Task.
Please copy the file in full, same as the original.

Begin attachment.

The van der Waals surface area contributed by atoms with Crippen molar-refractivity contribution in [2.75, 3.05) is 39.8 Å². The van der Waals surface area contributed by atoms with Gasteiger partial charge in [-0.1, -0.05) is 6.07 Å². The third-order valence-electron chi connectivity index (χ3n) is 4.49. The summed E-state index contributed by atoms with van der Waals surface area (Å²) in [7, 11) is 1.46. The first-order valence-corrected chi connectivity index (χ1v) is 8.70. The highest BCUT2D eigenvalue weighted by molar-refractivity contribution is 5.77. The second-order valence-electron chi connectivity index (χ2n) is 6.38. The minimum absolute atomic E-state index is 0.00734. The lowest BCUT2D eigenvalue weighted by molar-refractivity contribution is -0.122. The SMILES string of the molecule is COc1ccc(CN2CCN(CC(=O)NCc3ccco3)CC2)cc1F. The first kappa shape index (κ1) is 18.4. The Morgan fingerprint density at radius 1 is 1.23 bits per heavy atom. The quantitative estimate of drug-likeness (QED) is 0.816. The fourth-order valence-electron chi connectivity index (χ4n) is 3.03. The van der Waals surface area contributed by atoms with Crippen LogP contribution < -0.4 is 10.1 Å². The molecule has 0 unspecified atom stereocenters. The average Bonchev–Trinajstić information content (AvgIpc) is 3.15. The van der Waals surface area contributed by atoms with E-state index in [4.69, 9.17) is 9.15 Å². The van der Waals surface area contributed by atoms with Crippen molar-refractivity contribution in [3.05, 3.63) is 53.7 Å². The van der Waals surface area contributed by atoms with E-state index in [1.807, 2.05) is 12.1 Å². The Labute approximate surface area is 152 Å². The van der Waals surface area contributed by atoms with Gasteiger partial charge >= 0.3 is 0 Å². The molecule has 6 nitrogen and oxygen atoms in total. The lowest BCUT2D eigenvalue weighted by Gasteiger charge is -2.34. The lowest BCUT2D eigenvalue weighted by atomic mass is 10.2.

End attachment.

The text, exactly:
The van der Waals surface area contributed by atoms with Crippen molar-refractivity contribution in [2.75, 3.05) is 39.8 Å². The van der Waals surface area contributed by atoms with Gasteiger partial charge in [-0.1, -0.05) is 6.07 Å². The third-order valence-electron chi connectivity index (χ3n) is 4.49. The summed E-state index contributed by atoms with van der Waals surface area (Å²) in [7, 11) is 1.46. The first-order valence-corrected chi connectivity index (χ1v) is 8.70. The highest BCUT2D eigenvalue weighted by molar-refractivity contribution is 5.77. The second-order valence-electron chi connectivity index (χ2n) is 6.38. The minimum absolute atomic E-state index is 0.00734. The lowest BCUT2D eigenvalue weighted by molar-refractivity contribution is -0.122. The SMILES string of the molecule is COc1ccc(CN2CCN(CC(=O)NCc3ccco3)CC2)cc1F. The first kappa shape index (κ1) is 18.4. The Morgan fingerprint density at radius 1 is 1.23 bits per heavy atom. The quantitative estimate of drug-likeness (QED) is 0.816. The fourth-order valence-electron chi connectivity index (χ4n) is 3.03. The van der Waals surface area contributed by atoms with Crippen LogP contribution < -0.4 is 10.1 Å². The molecule has 0 unspecified atom stereocenters. The average Bonchev–Trinajstić information content (AvgIpc) is 3.15. The van der Waals surface area contributed by atoms with E-state index in [4.69, 9.17) is 9.15 Å². The van der Waals surface area contributed by atoms with Crippen molar-refractivity contribution in [3.05, 3.63) is 53.7 Å². The van der Waals surface area contributed by atoms with E-state index in [1.807, 2.05) is 12.1 Å². The Labute approximate surface area is 152 Å². The van der Waals surface area contributed by atoms with Gasteiger partial charge >= 0.3 is 0 Å². The molecule has 6 nitrogen and oxygen atoms in total. The lowest BCUT2D eigenvalue weighted by Gasteiger charge is -2.34. The lowest BCUT2D eigenvalue weighted by atomic mass is 10.2.